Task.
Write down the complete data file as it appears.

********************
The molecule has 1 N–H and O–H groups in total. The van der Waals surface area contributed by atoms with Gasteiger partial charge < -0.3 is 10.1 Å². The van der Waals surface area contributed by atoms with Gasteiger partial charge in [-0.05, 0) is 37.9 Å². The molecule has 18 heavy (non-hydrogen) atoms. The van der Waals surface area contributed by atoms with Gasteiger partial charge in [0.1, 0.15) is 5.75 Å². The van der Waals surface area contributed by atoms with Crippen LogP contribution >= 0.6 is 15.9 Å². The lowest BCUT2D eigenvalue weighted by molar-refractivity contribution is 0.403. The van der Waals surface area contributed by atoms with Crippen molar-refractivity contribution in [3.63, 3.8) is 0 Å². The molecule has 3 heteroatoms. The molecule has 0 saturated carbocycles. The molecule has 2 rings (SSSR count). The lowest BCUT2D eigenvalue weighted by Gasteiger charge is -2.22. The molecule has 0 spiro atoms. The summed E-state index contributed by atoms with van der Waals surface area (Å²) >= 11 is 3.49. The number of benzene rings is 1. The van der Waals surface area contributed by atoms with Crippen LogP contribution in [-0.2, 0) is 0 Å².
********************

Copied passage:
The molecule has 1 N–H and O–H groups in total. The van der Waals surface area contributed by atoms with Gasteiger partial charge < -0.3 is 10.1 Å². The van der Waals surface area contributed by atoms with Gasteiger partial charge in [-0.05, 0) is 37.9 Å². The molecule has 18 heavy (non-hydrogen) atoms. The van der Waals surface area contributed by atoms with Gasteiger partial charge in [0.1, 0.15) is 5.75 Å². The van der Waals surface area contributed by atoms with Crippen LogP contribution >= 0.6 is 15.9 Å². The lowest BCUT2D eigenvalue weighted by molar-refractivity contribution is 0.403. The van der Waals surface area contributed by atoms with Crippen molar-refractivity contribution in [3.63, 3.8) is 0 Å². The molecule has 3 heteroatoms. The molecule has 0 saturated carbocycles. The molecule has 2 rings (SSSR count). The lowest BCUT2D eigenvalue weighted by Gasteiger charge is -2.22. The molecule has 0 spiro atoms. The summed E-state index contributed by atoms with van der Waals surface area (Å²) >= 11 is 3.49. The number of benzene rings is 1. The van der Waals surface area contributed by atoms with Crippen LogP contribution in [-0.2, 0) is 0 Å².